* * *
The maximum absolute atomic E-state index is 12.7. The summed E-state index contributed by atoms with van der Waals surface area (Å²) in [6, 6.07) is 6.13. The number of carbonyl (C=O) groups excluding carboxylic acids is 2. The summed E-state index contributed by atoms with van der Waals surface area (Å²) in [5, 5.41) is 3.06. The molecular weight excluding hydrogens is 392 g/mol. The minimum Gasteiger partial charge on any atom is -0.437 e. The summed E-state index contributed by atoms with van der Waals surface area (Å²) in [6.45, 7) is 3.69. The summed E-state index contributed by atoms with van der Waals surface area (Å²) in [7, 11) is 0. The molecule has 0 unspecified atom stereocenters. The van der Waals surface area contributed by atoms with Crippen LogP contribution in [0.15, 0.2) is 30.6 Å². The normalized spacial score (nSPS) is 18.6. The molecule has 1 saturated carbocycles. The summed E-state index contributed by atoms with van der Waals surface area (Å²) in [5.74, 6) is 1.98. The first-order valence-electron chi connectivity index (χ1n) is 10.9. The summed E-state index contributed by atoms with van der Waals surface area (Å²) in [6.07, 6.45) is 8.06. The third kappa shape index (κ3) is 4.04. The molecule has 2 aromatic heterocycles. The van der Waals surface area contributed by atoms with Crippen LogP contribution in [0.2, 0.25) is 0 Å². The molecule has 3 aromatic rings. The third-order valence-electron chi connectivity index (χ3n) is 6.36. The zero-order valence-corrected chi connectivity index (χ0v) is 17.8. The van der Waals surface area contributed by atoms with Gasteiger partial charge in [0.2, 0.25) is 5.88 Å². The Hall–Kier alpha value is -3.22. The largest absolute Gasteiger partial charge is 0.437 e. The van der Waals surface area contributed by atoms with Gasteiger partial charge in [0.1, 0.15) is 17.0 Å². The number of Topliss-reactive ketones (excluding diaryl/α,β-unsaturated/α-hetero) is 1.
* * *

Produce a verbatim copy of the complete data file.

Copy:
The maximum absolute atomic E-state index is 12.7. The summed E-state index contributed by atoms with van der Waals surface area (Å²) in [6, 6.07) is 6.13. The number of carbonyl (C=O) groups excluding carboxylic acids is 2. The summed E-state index contributed by atoms with van der Waals surface area (Å²) in [5, 5.41) is 3.06. The molecular weight excluding hydrogens is 392 g/mol. The minimum Gasteiger partial charge on any atom is -0.437 e. The summed E-state index contributed by atoms with van der Waals surface area (Å²) in [6.45, 7) is 3.69. The summed E-state index contributed by atoms with van der Waals surface area (Å²) in [7, 11) is 0. The molecule has 0 unspecified atom stereocenters. The van der Waals surface area contributed by atoms with Crippen LogP contribution in [0.15, 0.2) is 30.6 Å². The normalized spacial score (nSPS) is 18.6. The molecule has 1 saturated carbocycles. The summed E-state index contributed by atoms with van der Waals surface area (Å²) in [5.74, 6) is 1.98. The first-order valence-electron chi connectivity index (χ1n) is 10.9. The summed E-state index contributed by atoms with van der Waals surface area (Å²) in [6.07, 6.45) is 8.06. The third kappa shape index (κ3) is 4.04. The molecule has 2 aromatic heterocycles. The van der Waals surface area contributed by atoms with Crippen LogP contribution in [0.2, 0.25) is 0 Å². The molecule has 3 aromatic rings. The third-order valence-electron chi connectivity index (χ3n) is 6.36. The zero-order valence-corrected chi connectivity index (χ0v) is 17.8. The van der Waals surface area contributed by atoms with Gasteiger partial charge in [0.2, 0.25) is 5.88 Å². The Hall–Kier alpha value is -3.22. The largest absolute Gasteiger partial charge is 0.437 e. The van der Waals surface area contributed by atoms with Gasteiger partial charge in [0.1, 0.15) is 17.0 Å². The number of Topliss-reactive ketones (excluding diaryl/α,β-unsaturated/α-hetero) is 1.